Recent Posts

Civil rights panel plans ‘bordertown’ forum in Hardin


Following up on a public forum held in Billings in 2016, the Montana Advisory Committee to the U.S. Commission on Civil Rights will hold a similar hearing in Hardin on Thursday, March 29. The event, officially billed as “A Community Forum on Bordertown Discrimination in Montana,” is scheduled for 9 a.m. to 5 p.m. at the Hardin Middle School, 611 W. Fifth Street. (more…) Continue Reading →

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Authors talk over era of Montana basketball legends

The rollout of two new books about high school basketball in Montana turned into an appreciation of basketball legend Larry Pretty Weasel here on Wednesday. Pretty Weasel is widely considered the best Indian high school basketball player in Montana history, and some people call him Montana’s greatest high school basketball player, period. He also is a key character in a new book by a Hardin teammate, Steven E. Dyche, author of “Integrated Basketball at the Little Big Horn: A 1957 Success Story.” (more…) Continue Reading →

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Hardin jail—at long last—is open, slowly expanding


HARDIN — Seven years after it was built, the Hardin jail is finally up and running, with a slowly expanding roster of inmates. Warden Kenneth Keller said the head count was 56 on Friday, all of them prisoners committed by the Bureau of Indian Affairs or from individual Indian tribes in Montana, North Dakota and Wyoming. (more…) Continue Reading →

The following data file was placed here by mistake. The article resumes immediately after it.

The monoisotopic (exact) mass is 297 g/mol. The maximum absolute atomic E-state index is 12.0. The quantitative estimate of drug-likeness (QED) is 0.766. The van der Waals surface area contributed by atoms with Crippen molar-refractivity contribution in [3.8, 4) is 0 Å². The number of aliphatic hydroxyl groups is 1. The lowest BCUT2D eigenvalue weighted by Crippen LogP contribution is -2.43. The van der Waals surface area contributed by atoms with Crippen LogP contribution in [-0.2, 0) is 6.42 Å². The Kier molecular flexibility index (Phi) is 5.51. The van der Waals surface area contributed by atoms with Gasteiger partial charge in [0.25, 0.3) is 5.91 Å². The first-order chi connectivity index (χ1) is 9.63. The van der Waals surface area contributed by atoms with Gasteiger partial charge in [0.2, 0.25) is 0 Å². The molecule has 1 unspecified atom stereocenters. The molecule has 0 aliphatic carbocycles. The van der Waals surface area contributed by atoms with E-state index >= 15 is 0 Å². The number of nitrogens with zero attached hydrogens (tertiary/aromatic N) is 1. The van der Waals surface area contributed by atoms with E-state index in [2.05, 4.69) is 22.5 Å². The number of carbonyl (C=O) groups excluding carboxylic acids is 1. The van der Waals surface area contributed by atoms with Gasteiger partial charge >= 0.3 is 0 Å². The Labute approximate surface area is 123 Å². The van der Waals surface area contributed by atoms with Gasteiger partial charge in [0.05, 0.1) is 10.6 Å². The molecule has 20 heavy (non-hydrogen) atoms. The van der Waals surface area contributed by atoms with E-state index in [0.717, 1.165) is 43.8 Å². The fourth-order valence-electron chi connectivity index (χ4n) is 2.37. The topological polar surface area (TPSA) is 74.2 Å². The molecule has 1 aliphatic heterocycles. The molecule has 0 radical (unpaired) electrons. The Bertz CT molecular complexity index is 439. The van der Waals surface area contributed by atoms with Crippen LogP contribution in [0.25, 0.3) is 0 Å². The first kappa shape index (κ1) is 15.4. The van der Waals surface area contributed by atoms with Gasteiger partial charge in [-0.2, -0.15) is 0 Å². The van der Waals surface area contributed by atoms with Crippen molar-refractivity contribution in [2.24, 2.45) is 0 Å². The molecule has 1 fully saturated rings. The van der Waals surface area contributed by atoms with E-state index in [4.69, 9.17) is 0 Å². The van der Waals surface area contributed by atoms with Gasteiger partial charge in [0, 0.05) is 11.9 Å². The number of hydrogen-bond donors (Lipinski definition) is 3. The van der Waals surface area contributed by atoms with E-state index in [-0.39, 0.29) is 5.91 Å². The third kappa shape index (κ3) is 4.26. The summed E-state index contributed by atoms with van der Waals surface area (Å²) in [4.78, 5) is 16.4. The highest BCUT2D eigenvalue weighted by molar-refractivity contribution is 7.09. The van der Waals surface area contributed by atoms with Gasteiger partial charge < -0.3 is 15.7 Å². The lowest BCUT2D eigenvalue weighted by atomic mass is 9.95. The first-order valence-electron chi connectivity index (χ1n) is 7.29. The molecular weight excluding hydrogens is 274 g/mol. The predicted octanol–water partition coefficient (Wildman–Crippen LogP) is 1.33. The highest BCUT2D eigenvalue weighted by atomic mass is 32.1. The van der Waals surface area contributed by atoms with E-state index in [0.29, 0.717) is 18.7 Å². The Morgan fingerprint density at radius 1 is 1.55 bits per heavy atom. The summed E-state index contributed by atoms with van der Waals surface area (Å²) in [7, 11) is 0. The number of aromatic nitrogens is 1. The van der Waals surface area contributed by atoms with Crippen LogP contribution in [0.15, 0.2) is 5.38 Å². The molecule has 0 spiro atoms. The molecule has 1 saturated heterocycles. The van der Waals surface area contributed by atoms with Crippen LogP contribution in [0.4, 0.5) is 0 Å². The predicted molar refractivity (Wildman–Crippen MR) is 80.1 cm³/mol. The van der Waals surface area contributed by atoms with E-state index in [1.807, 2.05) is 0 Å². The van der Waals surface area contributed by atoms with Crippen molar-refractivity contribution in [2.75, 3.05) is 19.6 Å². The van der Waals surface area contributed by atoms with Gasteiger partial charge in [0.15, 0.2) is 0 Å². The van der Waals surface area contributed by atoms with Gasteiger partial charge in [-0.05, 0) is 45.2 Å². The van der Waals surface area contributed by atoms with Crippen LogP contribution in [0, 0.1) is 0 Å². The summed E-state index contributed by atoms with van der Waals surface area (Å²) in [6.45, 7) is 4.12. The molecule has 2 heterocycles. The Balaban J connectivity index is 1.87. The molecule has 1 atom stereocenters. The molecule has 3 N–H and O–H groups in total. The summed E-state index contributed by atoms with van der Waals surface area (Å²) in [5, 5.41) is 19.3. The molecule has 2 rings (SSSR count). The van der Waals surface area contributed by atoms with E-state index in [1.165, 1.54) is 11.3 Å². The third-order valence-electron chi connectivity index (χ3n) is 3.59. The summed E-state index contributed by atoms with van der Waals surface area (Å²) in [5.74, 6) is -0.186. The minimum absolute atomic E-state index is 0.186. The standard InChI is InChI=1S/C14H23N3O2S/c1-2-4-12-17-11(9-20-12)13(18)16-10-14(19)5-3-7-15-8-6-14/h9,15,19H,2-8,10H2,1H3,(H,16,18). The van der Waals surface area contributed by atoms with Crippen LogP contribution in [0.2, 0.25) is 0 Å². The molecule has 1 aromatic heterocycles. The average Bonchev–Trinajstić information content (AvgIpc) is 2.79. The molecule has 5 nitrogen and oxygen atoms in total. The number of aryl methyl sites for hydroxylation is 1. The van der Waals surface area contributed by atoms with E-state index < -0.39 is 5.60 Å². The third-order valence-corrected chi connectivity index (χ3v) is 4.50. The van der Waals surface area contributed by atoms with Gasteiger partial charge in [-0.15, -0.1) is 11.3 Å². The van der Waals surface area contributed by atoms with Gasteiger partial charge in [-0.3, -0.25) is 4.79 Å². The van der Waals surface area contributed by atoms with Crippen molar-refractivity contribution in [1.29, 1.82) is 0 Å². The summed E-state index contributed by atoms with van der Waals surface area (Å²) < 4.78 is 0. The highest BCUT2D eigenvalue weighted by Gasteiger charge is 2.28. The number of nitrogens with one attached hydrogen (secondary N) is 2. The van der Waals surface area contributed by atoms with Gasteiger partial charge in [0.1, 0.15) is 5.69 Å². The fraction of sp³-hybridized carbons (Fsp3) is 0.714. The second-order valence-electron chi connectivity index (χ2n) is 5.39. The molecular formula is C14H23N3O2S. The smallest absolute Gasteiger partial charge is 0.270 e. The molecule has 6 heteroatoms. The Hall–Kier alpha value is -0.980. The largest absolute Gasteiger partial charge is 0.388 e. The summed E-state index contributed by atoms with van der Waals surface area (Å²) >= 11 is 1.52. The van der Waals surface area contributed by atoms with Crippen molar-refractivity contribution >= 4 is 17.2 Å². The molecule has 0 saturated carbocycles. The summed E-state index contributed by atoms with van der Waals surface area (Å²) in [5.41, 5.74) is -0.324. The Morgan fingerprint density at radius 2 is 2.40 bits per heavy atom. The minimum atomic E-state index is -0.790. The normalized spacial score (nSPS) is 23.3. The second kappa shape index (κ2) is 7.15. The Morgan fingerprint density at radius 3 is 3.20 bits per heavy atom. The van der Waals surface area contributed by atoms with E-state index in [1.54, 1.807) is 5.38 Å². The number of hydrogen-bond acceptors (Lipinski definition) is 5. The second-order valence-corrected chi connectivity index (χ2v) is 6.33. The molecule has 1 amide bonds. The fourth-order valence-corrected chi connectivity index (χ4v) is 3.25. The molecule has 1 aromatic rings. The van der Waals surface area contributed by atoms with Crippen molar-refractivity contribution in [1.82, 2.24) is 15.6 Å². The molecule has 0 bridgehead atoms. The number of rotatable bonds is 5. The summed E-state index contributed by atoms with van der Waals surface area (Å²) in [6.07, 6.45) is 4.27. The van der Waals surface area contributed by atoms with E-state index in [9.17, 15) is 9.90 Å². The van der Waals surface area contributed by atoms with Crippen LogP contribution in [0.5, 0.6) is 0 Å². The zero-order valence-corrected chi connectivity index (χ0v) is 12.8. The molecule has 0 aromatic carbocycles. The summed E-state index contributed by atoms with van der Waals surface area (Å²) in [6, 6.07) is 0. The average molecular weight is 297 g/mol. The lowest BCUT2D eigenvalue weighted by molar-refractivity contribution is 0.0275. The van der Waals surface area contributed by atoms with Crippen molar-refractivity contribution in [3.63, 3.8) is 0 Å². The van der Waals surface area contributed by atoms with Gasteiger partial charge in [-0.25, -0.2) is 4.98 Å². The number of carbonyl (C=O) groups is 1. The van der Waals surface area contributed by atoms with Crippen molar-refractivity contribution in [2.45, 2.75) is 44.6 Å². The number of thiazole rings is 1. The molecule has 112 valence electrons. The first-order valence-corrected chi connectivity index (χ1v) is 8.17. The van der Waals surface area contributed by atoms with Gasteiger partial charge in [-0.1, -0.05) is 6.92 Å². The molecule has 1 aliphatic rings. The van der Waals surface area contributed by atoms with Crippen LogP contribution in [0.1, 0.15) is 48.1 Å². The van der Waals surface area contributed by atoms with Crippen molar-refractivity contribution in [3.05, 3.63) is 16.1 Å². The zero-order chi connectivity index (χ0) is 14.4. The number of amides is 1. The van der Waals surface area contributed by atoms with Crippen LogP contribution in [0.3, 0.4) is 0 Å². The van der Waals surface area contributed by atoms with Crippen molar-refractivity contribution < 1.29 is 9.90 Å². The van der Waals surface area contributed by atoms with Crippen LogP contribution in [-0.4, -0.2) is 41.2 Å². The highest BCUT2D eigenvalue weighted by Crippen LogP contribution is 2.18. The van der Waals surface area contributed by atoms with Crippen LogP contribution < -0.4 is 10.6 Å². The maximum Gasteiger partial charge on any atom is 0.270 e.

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New beet harvester is bigger, better (and more fun)


HARDIN — I went down to Hardin Thursday to rendezvous with a trio of bankers from Little Horn State Bank. The four of us then went to see Brett Nedens’ enormous new beet harvester. The bankers were Andy Rio, president and CEO of LHSB, and ag lenders Al McCormick, Billings branch, and Matt Torske, Hardin branch. (more…) Continue Reading →

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Ben Pease, paintbrush storyteller

Ben Pease says “Last Good Man,” his many-layered portrait of Crow Chief Plenty Coups, is his signature piece. It is the richest expression of a style of painting he calls “American Indian Narrative,” in which a portrait sits in the midst of other images, other media, other forms of storytelling. Pease himself has a chief-like bearing. He is tall and solidly built, like the college football player he once was, but at the age of 24 he carries himself with a calm gracefulness, and his habitual smile can be disarming. His portrait of Plenty Coups is on display at Mr. A’s Fine Art Gallery in Hardin, along with other of his works. Continue Reading →

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